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 Short sale on non-owner occupied property?

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Date: October 5, 2010, Number of Replies: 14


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Just a curious question, does anyone have any insight into short sales on non-owner occupied properties? How do the banks view that? More or less likely to be approved than a short sale on an owner occupied property or does not matter? And yes, this is a US question, not Canadian. Thanks. Ramona www.BurlingtonHomeForYou.com Ramona RE/MAX Escarpment

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Catherine Myers Licensed Real Estate Broker,  Pleasant Hill,  CA

Date: October 5, 2010

I've done many for investor, tenant occupied and non owner occupied short sales. They work the same. Depending on the financial situation of the owner I've had in some cases a cash contribution requested. Seconds were more difficult, but mostly you need to thoroughly understand the recourse laws in the state the property is located in, plus that client needs to understand their tax implications as they likely will not qualify for any tax relief.

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Jim Cummings Licensed Real Estate Broker,  Austin,  TX

Date: October 5, 2010

Ramona
 

My understanding from a couple of experiences is banks will NOT do a short sale on investment real estate - it must be Owner Occupied. I think the theory is you have assets if you own a personal residence and have rental property.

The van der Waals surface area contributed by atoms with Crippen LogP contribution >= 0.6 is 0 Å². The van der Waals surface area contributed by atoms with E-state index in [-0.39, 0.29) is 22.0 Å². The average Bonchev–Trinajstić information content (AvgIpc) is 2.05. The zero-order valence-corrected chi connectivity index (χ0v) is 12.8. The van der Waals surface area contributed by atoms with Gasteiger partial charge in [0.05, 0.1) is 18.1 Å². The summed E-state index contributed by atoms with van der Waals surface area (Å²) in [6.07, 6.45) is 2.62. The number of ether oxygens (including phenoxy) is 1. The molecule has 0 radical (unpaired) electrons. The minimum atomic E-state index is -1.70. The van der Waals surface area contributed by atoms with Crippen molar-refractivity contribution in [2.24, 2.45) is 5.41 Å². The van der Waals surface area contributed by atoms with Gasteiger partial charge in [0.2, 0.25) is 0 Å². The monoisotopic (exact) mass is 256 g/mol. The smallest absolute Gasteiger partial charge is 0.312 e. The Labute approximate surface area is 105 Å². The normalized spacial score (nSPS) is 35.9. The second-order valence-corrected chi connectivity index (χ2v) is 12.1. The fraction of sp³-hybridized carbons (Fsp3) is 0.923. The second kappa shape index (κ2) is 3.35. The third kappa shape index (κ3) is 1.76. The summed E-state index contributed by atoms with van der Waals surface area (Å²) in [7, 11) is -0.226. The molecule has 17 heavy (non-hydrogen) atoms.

Jim
JIM
Jim Cummings
Austin Distinctive Homes
512-633-3853
www.AustinTxMLS.com

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Tish Osborne Licensed Real Estate Agent,  New Port Richey,  FL

Date: October 5, 2010

Same here in Florida, Catherine. You have to have a hardship, just like any short sale, and that has been a little more difficult. Otherwise, the steps are the same. Since it is investment property and not primary residence, a 1099C will be issued for the difference in the mortgage and the short sale proceeds. The seller will be responsible for income taxes on that amount.

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Ramona Strojevs, sales representative,  Burlington, Ontario,  --

Date: October 6, 2010

Thanks. He does have an attorney so hopefully he is getting good advice. His daughter bought the property to live in, he co-signed. Daughter moved to CA 3 yrs ago and the property has been rented. They couldn't sell it 3 yrs ago for what was owed (they overpaid), and now are prob $45K underwater. Not a good situation. They both do have other assets, so I'm curious how the bank will view the 2 of them and their situations. Thanks for your comments. Ramona

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Barbara Hill Licensed Real Estate Agent,  Ocala,,  FL

Date: October 6, 2010

Almost all my short sales are non owner occupied homes, and the only difference I see is that the banks are more apt to ask for a cash contribution from the seller. Actually I prefer listing non owner occupied homes because I don't have to deal with HAFA, and it's a lot less work for me.
Barbara Hill, Realtor